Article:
So didn't get potatoes here at all - got some in my local veg shop and made potato salad which was okay but not great, might need rethinking! Spent £63.05

Later in the day I bought rice and peanut oil and mango and tofu at Wing Yip in Brixton to round out the week a bit then butter and salt and biscuits from the supermarket plus another cucumber Friday to have with dinner

Thursday, July 01, 2010

Disappointments and laughter

Great wonton soup from last week

The lentil dish I have been planning to make for weeks now finally got made last night. It was bleugh. Not entirely nasty but not one I would make again, ever. Decided to be frugal and have leftovers for lunch which simply put me into a foul mood as it was really dispiriting to revisit a dud meal. So I threw half of it away, which also depresses me. Hate wasting food.

So as I can offer nothing by way of a recipe this week I will share instead a couple of things from other people's posts about Borough Market that I've read over the last few days. @ themostcake it was all about the delights of dating - Can we say how much we love dates? There’s something fantastic about the thrill of it all – dressing up, meeting up, setting off on some wild, unknown foray into… well. A bar seems to be most likely these days. But London is a city of many wonders, and your attempt at some kind of romance need not be a drunken fumble in some random pub.

... Borough Market is definitely one of my favourite places in London – and not just because I love the heck out of food. You and your date can walk through picking out ingredients for a meal to be made later, or simply grab a glass of prosecco from one of the
wine stalls and have a wander, choosing from a variety of soup, curries, hot dogs and much more from the surrounding vendors

Seems lots of people think of love and Borough, though not necessarily with great outcomes. In a very funny post about the time and costs of dating opeanfootw writes  MARCH 3: I have high hopes for Shaun, 32, an accountant. Thought seeing an older man might work. Remember Sex And The City’s Mr Big?

  Arranged the perfect date at Borough Market, a food market in London. We strolled romantically around the stalls drinking warm cider. He had lovely hazel eyes but was obsessed with the new flooring he was fitting.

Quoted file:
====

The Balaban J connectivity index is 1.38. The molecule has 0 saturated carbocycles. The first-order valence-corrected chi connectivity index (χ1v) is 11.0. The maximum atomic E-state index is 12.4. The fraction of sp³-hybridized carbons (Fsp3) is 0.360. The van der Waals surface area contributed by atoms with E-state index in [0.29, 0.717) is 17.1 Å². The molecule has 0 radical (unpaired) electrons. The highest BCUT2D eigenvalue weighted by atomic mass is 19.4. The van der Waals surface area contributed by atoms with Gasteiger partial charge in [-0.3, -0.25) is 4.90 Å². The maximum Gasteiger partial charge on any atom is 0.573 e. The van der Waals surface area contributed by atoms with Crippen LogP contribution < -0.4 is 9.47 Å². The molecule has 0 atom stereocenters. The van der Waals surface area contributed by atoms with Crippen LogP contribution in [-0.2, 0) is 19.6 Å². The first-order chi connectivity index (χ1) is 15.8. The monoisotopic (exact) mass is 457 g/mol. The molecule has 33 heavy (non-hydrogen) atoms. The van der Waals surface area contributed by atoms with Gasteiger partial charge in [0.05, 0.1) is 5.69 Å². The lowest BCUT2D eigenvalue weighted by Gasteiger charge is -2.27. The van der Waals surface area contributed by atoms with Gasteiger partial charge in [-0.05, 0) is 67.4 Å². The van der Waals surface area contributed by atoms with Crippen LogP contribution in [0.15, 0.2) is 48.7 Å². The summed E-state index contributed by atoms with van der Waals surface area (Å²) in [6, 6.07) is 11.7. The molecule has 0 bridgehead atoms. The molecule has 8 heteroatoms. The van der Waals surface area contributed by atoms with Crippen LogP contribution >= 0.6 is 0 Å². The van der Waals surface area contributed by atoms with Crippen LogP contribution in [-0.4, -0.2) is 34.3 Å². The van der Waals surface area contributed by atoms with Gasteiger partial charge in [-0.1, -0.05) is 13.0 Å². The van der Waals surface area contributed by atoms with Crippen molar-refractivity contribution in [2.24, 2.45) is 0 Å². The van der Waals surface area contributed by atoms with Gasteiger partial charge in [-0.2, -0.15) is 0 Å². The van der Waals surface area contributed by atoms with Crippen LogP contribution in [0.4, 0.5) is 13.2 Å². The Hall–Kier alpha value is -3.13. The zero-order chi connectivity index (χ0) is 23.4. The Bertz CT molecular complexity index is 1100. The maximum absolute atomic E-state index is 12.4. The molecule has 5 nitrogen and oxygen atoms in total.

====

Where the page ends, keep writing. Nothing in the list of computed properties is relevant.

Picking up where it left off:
He couldn’t handle his booze and proceeded to tell me about his S&M fetish – I nearly choked on my drink! The dating rules state talking about exes is taboo, so rubber fetishes are a closed subject!

  Desperately, I tried to turn the talk back to flooring.

  COST: ? – new winter coat ? drinks ? fares ?

  DATE TIME: 4hrs – getting ready 1hr, date 3hrs.

There are some who go more for the food but still find a different kind of love. William Baeck could feel the food love all the way back to its beginnings - On the advice of a Londoner that Aline had once met by chance at a farmer’s market in San Francisco, we took the Tube to Borough Market to buy supplies for dinner....

Trestles overhead kept the breeze away. Molecules of every kind of food sold there, perhaps every food sold since Emperor Claudius first sent his hungry troops to the south bank, grew denser the further I wandered, gradually precipitating out of the air to settle in a rich snow on my tongue. I began ranging open-mouthed through the aisles, sieving the air like a Blue Whale sieving for krill.

For The Urban Hiker there was tears and joy - Somehow after buying almost a kilogram of chocolate I ended up at another chocolate place that sold the most incredible smelling truffles. I bought several different kinds and decided that I had to get some real food before I could buy any more sweets. I settled on a lamb burger with lots of spicy English mustard that made me cry, as all mustard should.

Finally I decided that if I didn’t leave soon I was never going to so I bought some fresh squeezed apple cranberry juice for the road and left the market behind. (If I ever do run away from home Borough Market will be my destination.)

A sentiment I fully endorse!